By Kimberly A. Wurtz, originally published in American Association of Professional Landmen’s Landman Magazine in November 2019
Is it time to expand the traditional Pugh clause? With the growing trend of horizontal drilling and use of hydraulic fracturing, oil and gas exploration is starting to impact land in various ways. Is the standard Pugh clause enough to protect the correlative rights of others, and is it time for the industry to consider a Pugh clause that encompasses more than “100 feet below the deepest producing formation” to fully enjoy the protections of the clause, whether it is statutory or not?
In 1947, Lawrence G. Pugh, a Louisiana lawyer, drafted an oil and gas lease, tailored with provisions to prevent the holding of nonpooled acreage.1 The rationale behind such a provision was to bar lessees from keeping or holding acreage beyond the term of the lease if the acreage was not in fact producing. The exact terminology encompassed within the clause has varied throughout
the development of drilling, frequently altered to meet the needs of the parties. A common provision would either read as “this lease shall terminate as to all acreage not in a producing unit” or “this lease shall terminate as to all depths 100 feet below the deepest drilled formation.”2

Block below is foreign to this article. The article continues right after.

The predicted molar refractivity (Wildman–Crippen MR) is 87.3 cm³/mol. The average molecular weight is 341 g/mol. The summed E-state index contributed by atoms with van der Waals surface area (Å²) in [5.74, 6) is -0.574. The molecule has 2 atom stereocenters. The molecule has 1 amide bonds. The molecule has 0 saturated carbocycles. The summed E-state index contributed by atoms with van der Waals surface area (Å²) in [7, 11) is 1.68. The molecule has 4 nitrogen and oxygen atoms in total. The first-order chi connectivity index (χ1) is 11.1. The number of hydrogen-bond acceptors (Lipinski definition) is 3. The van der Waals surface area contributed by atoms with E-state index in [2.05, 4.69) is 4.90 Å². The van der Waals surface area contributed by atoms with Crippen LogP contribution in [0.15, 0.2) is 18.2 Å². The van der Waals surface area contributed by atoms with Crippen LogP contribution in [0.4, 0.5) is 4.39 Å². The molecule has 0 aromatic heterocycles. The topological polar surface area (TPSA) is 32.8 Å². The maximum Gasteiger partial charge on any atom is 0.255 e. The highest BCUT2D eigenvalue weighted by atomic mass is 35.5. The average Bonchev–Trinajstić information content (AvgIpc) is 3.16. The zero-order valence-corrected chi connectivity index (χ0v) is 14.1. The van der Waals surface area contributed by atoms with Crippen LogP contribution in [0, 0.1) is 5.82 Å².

Historically, the Pugh clause has commonly been added to oil and gas leases in an attempt to limit the rights of the lessee, permitting them to hold only particular depths or amounts of the leased acreage from which production is actually taking place. Generally, lessors want to incorporate the clause, while operators would prefer its absence, or at the most, the least restrictive version of the clause, permitting them to hold and explore the maximum amount of acreage. With the use of the clause, the nonproducing land is essentially severed, based generally on defined criteria and terms found within the clause. While generally used as part of the contract and determined through party negotiations, in some states, statutory Pugh clauses have been enacted. Oklahoma’s statutory Pugh clause, 52 O.S .87.1(b), states: “In case of a spacing unit of 160 acres or more, no oil and/or gas leasehold interest outside the spacing unit involved may be held by production from the spacing unit more than 90 days beyond expiration of the primary term of the lease.” The Oklahoma statutory Pugh clause went into effect May 27, 1977, and requires that “acreage outside of a drilling and spacing unit be released if not developed”3 within 90 days.4
In states where no statutory provision is available, a contractual Pugh clause is commonly used by the mineral owner as a defense mechanism. But in today’s drilling and development climate, and as the industry shifts, operators may also find unexpected protection from the use of a Pugh clause.